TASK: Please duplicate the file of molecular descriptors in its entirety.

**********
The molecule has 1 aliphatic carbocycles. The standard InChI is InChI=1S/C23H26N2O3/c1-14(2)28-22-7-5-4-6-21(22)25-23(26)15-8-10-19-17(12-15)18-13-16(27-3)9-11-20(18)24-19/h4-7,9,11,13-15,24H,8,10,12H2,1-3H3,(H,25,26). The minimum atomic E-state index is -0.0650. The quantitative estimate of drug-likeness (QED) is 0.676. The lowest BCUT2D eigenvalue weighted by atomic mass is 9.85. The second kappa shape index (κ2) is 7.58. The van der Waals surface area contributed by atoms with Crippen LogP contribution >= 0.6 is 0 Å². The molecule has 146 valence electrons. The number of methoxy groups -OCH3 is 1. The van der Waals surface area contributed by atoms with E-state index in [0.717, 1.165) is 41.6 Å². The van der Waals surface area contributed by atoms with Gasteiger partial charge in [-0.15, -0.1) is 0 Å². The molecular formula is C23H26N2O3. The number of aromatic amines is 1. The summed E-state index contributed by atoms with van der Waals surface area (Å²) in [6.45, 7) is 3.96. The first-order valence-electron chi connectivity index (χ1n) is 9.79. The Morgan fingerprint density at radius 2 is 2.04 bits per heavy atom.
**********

The molecule has 1 aliphatic carbocycles. The standard InChI is InChI=1S/C23H26N2O3/c1-14(2)28-22-7-5-4-6-21(22)25-23(26)15-8-10-19-17(12-15)18-13-16(27-3)9-11-20(18)24-19/h4-7,9,11,13-15,24H,8,10,12H2,1-3H3,(H,25,26). The minimum atomic E-state index is -0.0650. The quantitative estimate of drug-likeness (QED) is 0.676. The lowest BCUT2D eigenvalue weighted by atomic mass is 9.85. The second kappa shape index (κ2) is 7.58. The van der Waals surface area contributed by atoms with Crippen LogP contribution >= 0.6 is 0 Å². The molecule has 146 valence electrons. The number of methoxy groups -OCH3 is 1. The van der Waals surface area contributed by atoms with E-state index in [0.717, 1.165) is 41.6 Å². The van der Waals surface area contributed by atoms with Gasteiger partial charge in [-0.15, -0.1) is 0 Å². The molecular formula is C23H26N2O3. The number of aromatic amines is 1. The summed E-state index contributed by atoms with van der Waals surface area (Å²) in [6.45, 7) is 3.96. The first-order valence-electron chi connectivity index (χ1n) is 9.79. The Morgan fingerprint density at radius 2 is 2.04 bits per heavy atom.